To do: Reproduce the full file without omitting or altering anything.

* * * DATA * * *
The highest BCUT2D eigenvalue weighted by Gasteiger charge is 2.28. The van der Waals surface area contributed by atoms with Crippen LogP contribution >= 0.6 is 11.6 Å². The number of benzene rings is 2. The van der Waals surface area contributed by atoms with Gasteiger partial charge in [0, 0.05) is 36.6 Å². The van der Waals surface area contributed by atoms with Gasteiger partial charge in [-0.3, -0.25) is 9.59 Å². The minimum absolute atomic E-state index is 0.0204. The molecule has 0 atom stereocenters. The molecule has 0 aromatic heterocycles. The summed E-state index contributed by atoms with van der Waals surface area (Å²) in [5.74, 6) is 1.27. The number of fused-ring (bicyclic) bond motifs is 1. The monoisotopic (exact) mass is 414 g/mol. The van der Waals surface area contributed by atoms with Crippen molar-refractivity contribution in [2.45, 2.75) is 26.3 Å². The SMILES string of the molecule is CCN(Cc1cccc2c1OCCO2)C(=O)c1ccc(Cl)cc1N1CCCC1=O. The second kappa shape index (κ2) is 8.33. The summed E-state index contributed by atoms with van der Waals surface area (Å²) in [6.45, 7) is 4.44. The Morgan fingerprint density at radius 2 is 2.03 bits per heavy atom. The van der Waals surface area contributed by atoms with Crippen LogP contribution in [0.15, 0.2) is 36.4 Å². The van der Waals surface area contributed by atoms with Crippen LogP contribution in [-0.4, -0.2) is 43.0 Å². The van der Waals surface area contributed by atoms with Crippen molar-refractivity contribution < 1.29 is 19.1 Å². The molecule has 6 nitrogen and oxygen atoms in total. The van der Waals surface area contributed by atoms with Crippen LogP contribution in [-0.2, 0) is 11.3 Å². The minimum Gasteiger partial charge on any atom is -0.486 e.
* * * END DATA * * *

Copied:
The highest BCUT2D eigenvalue weighted by Gasteiger charge is 2.28. The van der Waals surface area contributed by atoms with Crippen LogP contribution >= 0.6 is 11.6 Å². The number of benzene rings is 2. The van der Waals surface area contributed by atoms with Gasteiger partial charge in [0, 0.05) is 36.6 Å². The van der Waals surface area contributed by atoms with Gasteiger partial charge in [-0.3, -0.25) is 9.59 Å². The minimum absolute atomic E-state index is 0.0204. The molecule has 0 atom stereocenters. The molecule has 0 aromatic heterocycles. The summed E-state index contributed by atoms with van der Waals surface area (Å²) in [5.74, 6) is 1.27. The number of fused-ring (bicyclic) bond motifs is 1. The monoisotopic (exact) mass is 414 g/mol. The van der Waals surface area contributed by atoms with Crippen molar-refractivity contribution in [2.45, 2.75) is 26.3 Å². The SMILES string of the molecule is CCN(Cc1cccc2c1OCCO2)C(=O)c1ccc(Cl)cc1N1CCCC1=O. The second kappa shape index (κ2) is 8.33. The summed E-state index contributed by atoms with van der Waals surface area (Å²) in [6.45, 7) is 4.44. The Morgan fingerprint density at radius 2 is 2.03 bits per heavy atom. The van der Waals surface area contributed by atoms with Crippen LogP contribution in [0.15, 0.2) is 36.4 Å². The van der Waals surface area contributed by atoms with Crippen LogP contribution in [-0.4, -0.2) is 43.0 Å². The van der Waals surface area contributed by atoms with Crippen molar-refractivity contribution < 1.29 is 19.1 Å². The molecule has 6 nitrogen and oxygen atoms in total. The van der Waals surface area contributed by atoms with Crippen LogP contribution in [-0.2, 0) is 11.3 Å². The minimum Gasteiger partial charge on any atom is -0.486 e.